Dishonest caregivers know that nursing home residents with Alzheimer’s disease have trouble remembering and reasoning.  They count on this faulty memory if they want to cheat or steal.  It is recommended that Alzheimer’s patients have a family member, attorney or other trusted individual to look after their finances and handle monthly bills.  The warning signs of financial abuse might include:

  • Missing cash, jewelry, electronics, antiques, or other valuables
  • Unexplained cash or ATM withdrawals
  • Suspicious credit card purchases
  • Evidence of unpaid or overdue bills
  • Refusal to supply care without extra payment

Some abusive caregivers try to have themselves added to the resident’s will.  All legal paperwork such as wills and trusts should be in order before the disease progresses. 

If your loved one has been tricked into changing his or her will, you should not hesitate to consult a nursing home abuse lawyer.  A lawyer can tell you if such alterations or additions are legal given your loved one’s state of mind.

Nursing Home Abuse Is a Problem Nationwide

More than 50 percent of nursing home staff admitted to abusing or neglecting residents, according to a 2010 study published in Nursing Management.  Any kind of intentional or neglectful actions that harm seniors – physical, sexual, emotional, or financial – is a violation of state and federal laws.

When Do You Take Action?

If you suspect that a loved one with Alzheimer’s is being abused or neglected, you must protect them.  This includes reporting the incident to the facility administrator, your local agency on elder affairs, and law enforcement if the situation is immediate and life-threatening.  It is better to err on the side of caution, particularly because the symptoms of Alzheimer’s can make it difficult to spot abuse.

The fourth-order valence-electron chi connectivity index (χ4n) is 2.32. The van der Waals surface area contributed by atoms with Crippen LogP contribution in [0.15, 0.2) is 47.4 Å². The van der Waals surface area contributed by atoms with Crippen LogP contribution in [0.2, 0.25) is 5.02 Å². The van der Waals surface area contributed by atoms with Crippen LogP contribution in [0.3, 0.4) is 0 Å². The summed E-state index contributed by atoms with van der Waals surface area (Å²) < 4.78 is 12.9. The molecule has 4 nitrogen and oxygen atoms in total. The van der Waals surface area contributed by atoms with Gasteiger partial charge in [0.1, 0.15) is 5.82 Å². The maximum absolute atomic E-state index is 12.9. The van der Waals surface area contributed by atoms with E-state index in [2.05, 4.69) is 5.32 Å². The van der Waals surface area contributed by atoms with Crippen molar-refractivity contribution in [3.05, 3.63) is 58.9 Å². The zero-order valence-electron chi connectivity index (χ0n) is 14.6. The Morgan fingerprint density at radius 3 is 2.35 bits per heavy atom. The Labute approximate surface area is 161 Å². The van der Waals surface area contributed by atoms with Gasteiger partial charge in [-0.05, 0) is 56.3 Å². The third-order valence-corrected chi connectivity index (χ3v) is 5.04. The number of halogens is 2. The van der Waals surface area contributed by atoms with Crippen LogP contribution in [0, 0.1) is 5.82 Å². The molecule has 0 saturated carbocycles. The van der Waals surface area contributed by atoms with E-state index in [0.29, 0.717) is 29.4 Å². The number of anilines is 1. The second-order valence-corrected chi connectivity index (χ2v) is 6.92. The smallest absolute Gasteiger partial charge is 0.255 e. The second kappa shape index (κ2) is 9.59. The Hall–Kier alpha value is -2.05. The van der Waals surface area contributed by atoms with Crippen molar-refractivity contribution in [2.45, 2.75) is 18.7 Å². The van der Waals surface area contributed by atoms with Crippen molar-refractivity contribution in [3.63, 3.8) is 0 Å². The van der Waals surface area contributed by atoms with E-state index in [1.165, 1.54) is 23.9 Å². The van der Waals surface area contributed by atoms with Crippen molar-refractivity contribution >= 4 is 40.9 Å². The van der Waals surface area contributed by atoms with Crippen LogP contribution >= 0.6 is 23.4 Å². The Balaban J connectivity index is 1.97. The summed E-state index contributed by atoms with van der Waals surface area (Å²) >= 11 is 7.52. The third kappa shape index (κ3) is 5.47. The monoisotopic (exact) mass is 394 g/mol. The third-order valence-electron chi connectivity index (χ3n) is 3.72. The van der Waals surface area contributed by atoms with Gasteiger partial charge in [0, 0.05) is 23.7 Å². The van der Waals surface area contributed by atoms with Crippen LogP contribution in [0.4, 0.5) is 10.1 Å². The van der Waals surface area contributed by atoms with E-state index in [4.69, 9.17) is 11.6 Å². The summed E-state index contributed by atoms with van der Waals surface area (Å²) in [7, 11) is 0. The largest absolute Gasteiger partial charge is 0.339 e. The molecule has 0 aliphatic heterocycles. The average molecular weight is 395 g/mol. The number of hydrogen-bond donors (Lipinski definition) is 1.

Understanding the Basics of Alzheimer’s Disease

According to the Center of Excellence on Elder Abuse and Neglect at the University of California, Irvine, there are 5.3 million Americans with Alzheimer’s, the majority of whom are over age 65.  Most medical experts believe that Alzheimer’s is caused by a combination of lifestyle, environmental and genetic factors.  The disease targets and kills brain cells.  As more brain cells disappear, the person loses more mental and physical abilities until they succumb to the illness.

Nursing Homes that Cater to Alzheimer’s Patients

Specially designed long-term care facilities are now more available to seniors with Alzheimer’s.  These memory care units are supposed to offer trained nurses and aides who understand the unique challenges of the disease.  If you are looking for an Alzheimer’s nursing facility for a loved one, here are some helpful hints:

  • Personal references are certainly the most reliable.  Ask a friend or co-worker for a personal recommendation of a nursing home.
  • Visit your state’s elder affairs agency website for a facility listing.  You have the right to know about any violations or incidents.
  • Check with a nursing home abuse law firm.  Their focus on elder law makes them a valuable source of information.

If you would like a free, no-obligation consultation with a nursing home abuse lawyer, please call Nursing Home Abuse Center at 1-866-548-9636.